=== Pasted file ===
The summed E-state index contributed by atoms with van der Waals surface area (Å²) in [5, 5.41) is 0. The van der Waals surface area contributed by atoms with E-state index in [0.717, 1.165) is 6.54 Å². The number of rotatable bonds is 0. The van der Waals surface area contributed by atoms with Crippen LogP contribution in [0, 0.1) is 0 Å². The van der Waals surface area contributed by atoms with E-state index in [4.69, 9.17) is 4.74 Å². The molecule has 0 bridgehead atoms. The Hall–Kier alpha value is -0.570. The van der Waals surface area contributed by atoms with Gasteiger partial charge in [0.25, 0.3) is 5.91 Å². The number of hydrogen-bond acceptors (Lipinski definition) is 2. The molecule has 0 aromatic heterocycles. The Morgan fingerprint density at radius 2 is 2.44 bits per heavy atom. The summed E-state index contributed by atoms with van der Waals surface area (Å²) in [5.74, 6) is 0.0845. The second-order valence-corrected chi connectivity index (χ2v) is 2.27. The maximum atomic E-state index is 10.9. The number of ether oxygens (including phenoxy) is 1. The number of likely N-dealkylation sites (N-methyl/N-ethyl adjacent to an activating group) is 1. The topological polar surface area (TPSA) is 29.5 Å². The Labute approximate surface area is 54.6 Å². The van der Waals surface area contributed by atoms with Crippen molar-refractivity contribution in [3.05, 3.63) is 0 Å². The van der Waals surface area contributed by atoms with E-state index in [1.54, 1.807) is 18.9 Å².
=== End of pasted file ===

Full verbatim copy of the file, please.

The summed E-state index contributed by atoms with van der Waals surface area (Å²) in [5, 5.41) is 0. The van der Waals surface area contributed by atoms with E-state index in [0.717, 1.165) is 6.54 Å². The number of rotatable bonds is 0. The van der Waals surface area contributed by atoms with Crippen LogP contribution in [0, 0.1) is 0 Å². The van der Waals surface area contributed by atoms with E-state index in [4.69, 9.17) is 4.74 Å². The molecule has 0 bridgehead atoms. The Hall–Kier alpha value is -0.570. The van der Waals surface area contributed by atoms with Gasteiger partial charge in [0.25, 0.3) is 5.91 Å². The number of hydrogen-bond acceptors (Lipinski definition) is 2. The molecule has 0 aromatic heterocycles. The Morgan fingerprint density at radius 2 is 2.44 bits per heavy atom. The summed E-state index contributed by atoms with van der Waals surface area (Å²) in [5.74, 6) is 0.0845. The second-order valence-corrected chi connectivity index (χ2v) is 2.27. The maximum atomic E-state index is 10.9. The number of ether oxygens (including phenoxy) is 1. The number of likely N-dealkylation sites (N-methyl/N-ethyl adjacent to an activating group) is 1. The topological polar surface area (TPSA) is 29.5 Å². The Labute approximate surface area is 54.6 Å². The van der Waals surface area contributed by atoms with Crippen molar-refractivity contribution in [3.05, 3.63) is 0 Å². The van der Waals surface area contributed by atoms with E-state index in [1.54, 1.807) is 18.9 Å².